Much of photography is grounded in the capturing of a moment. By extending this moment, the stakes are raised and the image takes on new meaning. Long form photographs are composed as traditional photographs, but the subject is recorded for an extended time (anywhere from 10 minutes to an hour) at normal speed, and played on a continuous loop. The result is a photograph that lives, maintaining a carefully chosen composition over time.
While long form photographs rely upon and reference modern technology, the recording process demands the type of consideration, preparation, and time commitment that hasn’t been required since daguerreotype exposures, in opposition to the frequently editorial based process of modern digital photography. Simultaneously recalling surveillance footage, landscape photography, and consumer screen savers, long form photographs contain a sense of tension as they both command and reject long term attention, highlighting the anticipation of any change in the scene.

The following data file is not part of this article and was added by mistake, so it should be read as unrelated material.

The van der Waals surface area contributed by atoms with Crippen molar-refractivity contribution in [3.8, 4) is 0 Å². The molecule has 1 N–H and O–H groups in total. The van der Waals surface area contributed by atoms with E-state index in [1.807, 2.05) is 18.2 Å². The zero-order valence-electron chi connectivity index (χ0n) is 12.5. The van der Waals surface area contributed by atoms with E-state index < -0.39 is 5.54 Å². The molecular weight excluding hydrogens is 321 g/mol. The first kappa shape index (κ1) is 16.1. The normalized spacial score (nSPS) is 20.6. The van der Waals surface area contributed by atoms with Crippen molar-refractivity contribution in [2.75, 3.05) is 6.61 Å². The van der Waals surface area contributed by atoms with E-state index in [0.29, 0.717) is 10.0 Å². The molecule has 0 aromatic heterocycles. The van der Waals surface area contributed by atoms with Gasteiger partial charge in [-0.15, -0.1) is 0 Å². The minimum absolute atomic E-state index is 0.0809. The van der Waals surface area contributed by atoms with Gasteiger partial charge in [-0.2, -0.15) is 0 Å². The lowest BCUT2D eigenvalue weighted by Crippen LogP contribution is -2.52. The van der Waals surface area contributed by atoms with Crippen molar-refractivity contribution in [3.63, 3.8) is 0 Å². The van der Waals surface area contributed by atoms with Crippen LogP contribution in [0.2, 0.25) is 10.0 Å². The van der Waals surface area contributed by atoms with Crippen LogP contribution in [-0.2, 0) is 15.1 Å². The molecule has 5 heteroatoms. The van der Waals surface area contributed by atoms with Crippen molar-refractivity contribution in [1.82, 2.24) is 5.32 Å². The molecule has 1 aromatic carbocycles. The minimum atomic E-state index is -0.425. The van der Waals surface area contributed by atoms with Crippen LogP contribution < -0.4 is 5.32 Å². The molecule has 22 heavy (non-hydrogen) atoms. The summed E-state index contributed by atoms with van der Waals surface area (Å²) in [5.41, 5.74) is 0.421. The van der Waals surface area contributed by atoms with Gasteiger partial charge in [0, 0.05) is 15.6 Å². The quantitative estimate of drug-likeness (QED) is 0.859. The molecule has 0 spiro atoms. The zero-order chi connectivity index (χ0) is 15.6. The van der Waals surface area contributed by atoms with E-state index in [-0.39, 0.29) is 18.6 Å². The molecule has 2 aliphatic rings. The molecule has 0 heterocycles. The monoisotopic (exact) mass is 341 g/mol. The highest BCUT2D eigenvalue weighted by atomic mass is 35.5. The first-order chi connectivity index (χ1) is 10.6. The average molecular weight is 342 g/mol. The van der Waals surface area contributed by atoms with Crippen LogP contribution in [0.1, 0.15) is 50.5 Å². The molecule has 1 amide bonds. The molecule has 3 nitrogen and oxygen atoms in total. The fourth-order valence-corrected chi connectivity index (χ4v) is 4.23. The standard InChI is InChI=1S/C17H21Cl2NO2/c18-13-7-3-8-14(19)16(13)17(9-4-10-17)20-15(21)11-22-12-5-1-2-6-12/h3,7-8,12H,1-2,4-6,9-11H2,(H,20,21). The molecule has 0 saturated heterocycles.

Each piece is numbered in limited edition, and displayed on a used monitor integrated into a custom frame made from recycled wood.
About Benjamin Jarvis
Benjamin Jarvis has a BFA in Painting from the University of Washington, and currently resides in Seattle. He has produced work as a painter, photographer and filmmaker at various times throughout his career. His work addresses issues of space, identity, attention span and the boundaries between the natural and the urban space.